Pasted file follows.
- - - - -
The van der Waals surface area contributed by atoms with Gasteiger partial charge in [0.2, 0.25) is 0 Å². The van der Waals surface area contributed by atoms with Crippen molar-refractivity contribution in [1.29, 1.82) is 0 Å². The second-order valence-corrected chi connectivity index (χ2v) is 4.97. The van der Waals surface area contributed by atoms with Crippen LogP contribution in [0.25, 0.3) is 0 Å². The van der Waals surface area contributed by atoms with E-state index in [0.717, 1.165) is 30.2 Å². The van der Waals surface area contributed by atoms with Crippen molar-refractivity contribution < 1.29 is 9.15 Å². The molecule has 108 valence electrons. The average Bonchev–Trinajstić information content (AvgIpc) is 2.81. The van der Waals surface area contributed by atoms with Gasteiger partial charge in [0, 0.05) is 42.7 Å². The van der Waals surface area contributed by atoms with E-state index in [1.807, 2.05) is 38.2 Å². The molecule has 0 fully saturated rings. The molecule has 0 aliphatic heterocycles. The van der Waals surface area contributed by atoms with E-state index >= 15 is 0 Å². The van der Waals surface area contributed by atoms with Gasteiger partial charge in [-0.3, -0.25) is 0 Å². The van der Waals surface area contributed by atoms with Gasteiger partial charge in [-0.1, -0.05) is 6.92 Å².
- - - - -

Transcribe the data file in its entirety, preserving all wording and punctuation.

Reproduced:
The van der Waals surface area contributed by atoms with Gasteiger partial charge in [0.2, 0.25) is 0 Å². The van der Waals surface area contributed by atoms with Crippen molar-refractivity contribution in [1.29, 1.82) is 0 Å². The second-order valence-corrected chi connectivity index (χ2v) is 4.97. The van der Waals surface area contributed by atoms with Crippen LogP contribution in [0.25, 0.3) is 0 Å². The van der Waals surface area contributed by atoms with E-state index in [0.717, 1.165) is 30.2 Å². The van der Waals surface area contributed by atoms with Crippen molar-refractivity contribution < 1.29 is 9.15 Å². The molecule has 108 valence electrons. The average Bonchev–Trinajstić information content (AvgIpc) is 2.81. The van der Waals surface area contributed by atoms with Gasteiger partial charge in [0, 0.05) is 42.7 Å². The van der Waals surface area contributed by atoms with E-state index in [1.807, 2.05) is 38.2 Å². The molecule has 0 fully saturated rings. The molecule has 0 aliphatic heterocycles. The van der Waals surface area contributed by atoms with E-state index >= 15 is 0 Å². The van der Waals surface area contributed by atoms with Gasteiger partial charge in [-0.3, -0.25) is 0 Å². The van der Waals surface area contributed by atoms with Gasteiger partial charge in [-0.1, -0.05) is 6.92 Å².